The Sag Harbor Village Zoning Board of Appeals on Tuesday overruled a determination by the village building inspector that claimed operations at a Buddhist meditation center violated its certificate of occupancy.
Building Inspector Timothy Platt, after reading a newspaper article about the Vajravarahi Buddhist Meditation Center, which opened at 112 Hampton Street last winter, wrote to the ZBA claiming that the building’s CO did not allow for a religious use without Planning Board approval. He said he met with the business’s representatives, but when they failed to act within six months, he cited the center and building owner Paul Babcock in September for an unlawful change of use.
The center rents the first floor of the building. A cushion-filled space with a traditional Buddhist shrine occupies much of the space, while a small store selling Buddhist and meditation-related books and CDs occupies the rest.
According to its website, the Vajravarahi Buddhist Meditation Center was founded by Venerable Geshe Kelsang Gyatso in 2001 and is a member of the New Kadampa Tradition-International Kadampa Buddhist Union, a global network of more than 1,000 centers and groups around the world.
The center, which its representatives claim is not a religious institution, then sought to have its use classified as a bookstore with an accessory use of meditation. But Mr. Platt argued—unsuccessfully—that meditation was not a customary accessory use to a bookstore, and further, that the center operates primarily as a meditation center. On visits to the center, Mr. Platt, said, he always saw the space being used for meditation, but no one was ever looking at the books. He also claimed the center’s website promotes meditation, but does not mention the Sag Harbor location as a bookstore.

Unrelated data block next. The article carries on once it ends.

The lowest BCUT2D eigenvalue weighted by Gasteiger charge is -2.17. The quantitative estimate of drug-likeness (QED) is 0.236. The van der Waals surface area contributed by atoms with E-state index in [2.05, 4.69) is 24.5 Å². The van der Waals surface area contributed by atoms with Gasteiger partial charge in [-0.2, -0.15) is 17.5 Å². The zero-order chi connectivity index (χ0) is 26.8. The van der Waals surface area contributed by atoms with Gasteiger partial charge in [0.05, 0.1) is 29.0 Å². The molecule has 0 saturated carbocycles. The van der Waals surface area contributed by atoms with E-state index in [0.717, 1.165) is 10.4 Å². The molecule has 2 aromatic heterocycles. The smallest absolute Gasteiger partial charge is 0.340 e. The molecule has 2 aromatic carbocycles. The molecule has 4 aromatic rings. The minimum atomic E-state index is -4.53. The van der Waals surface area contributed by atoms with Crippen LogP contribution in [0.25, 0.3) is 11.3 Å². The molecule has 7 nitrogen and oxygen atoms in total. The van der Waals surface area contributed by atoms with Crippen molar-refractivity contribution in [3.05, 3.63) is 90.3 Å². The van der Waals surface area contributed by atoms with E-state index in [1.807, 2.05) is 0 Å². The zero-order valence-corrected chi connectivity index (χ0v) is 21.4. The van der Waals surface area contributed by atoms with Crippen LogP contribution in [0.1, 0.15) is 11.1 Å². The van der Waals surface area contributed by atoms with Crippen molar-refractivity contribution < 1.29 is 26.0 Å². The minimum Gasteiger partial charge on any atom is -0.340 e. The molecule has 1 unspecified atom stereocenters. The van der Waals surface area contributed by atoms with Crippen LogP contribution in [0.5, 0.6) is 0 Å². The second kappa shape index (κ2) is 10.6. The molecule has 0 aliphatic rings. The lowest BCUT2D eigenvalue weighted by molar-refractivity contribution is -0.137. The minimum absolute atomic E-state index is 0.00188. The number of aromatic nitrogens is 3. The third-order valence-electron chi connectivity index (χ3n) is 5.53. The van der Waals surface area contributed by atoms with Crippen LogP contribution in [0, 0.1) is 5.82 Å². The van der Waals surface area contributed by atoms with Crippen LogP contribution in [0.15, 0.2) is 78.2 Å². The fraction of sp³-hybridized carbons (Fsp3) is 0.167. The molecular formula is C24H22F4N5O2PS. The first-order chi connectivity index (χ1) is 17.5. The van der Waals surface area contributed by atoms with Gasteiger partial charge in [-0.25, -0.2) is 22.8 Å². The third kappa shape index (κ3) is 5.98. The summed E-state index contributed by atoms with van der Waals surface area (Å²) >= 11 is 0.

The center appealed to the ZBA for an interpretation. “This is not a church. This is not a temple,” the center’s attorney, Mark J. Catalano of East Hampton argued to the board on Tuesday night, by way of explanation as to why the center could not seek a change of use.
He also argued that the center’s main role was as a bookstore and the meditation classes merely supplement the retail use. He drew comparisons to Christian Science bookstores that also support classes and are not considered churches. He compared the center to BookHampton or Canio’s Books, which often hold events supporting the sale of their books.
Village resident Jonathan Glynn spoke in support of the center, saying he, a board member at his local synagogue, has bought books and CDs at the center and appreciates the guidance that the meditation provides for the books he gets. “Quite frankly, I can’t make heads or tails of a lot of the stuff, and if it wasn’t for [Gen Kelsang Norden, a Buddhist nun who is the resident teacher at the center], who interprets the information from these meditation books, which I’m very interested in ... you need some guidance for this, let me tell you,” he said.
The board quickly agreed, voting unanimously to interpret the village code in the center’s favor. Members of the public, which included Gen Norden, dressed in her saffron-colored nun’s robe, applauded the decision.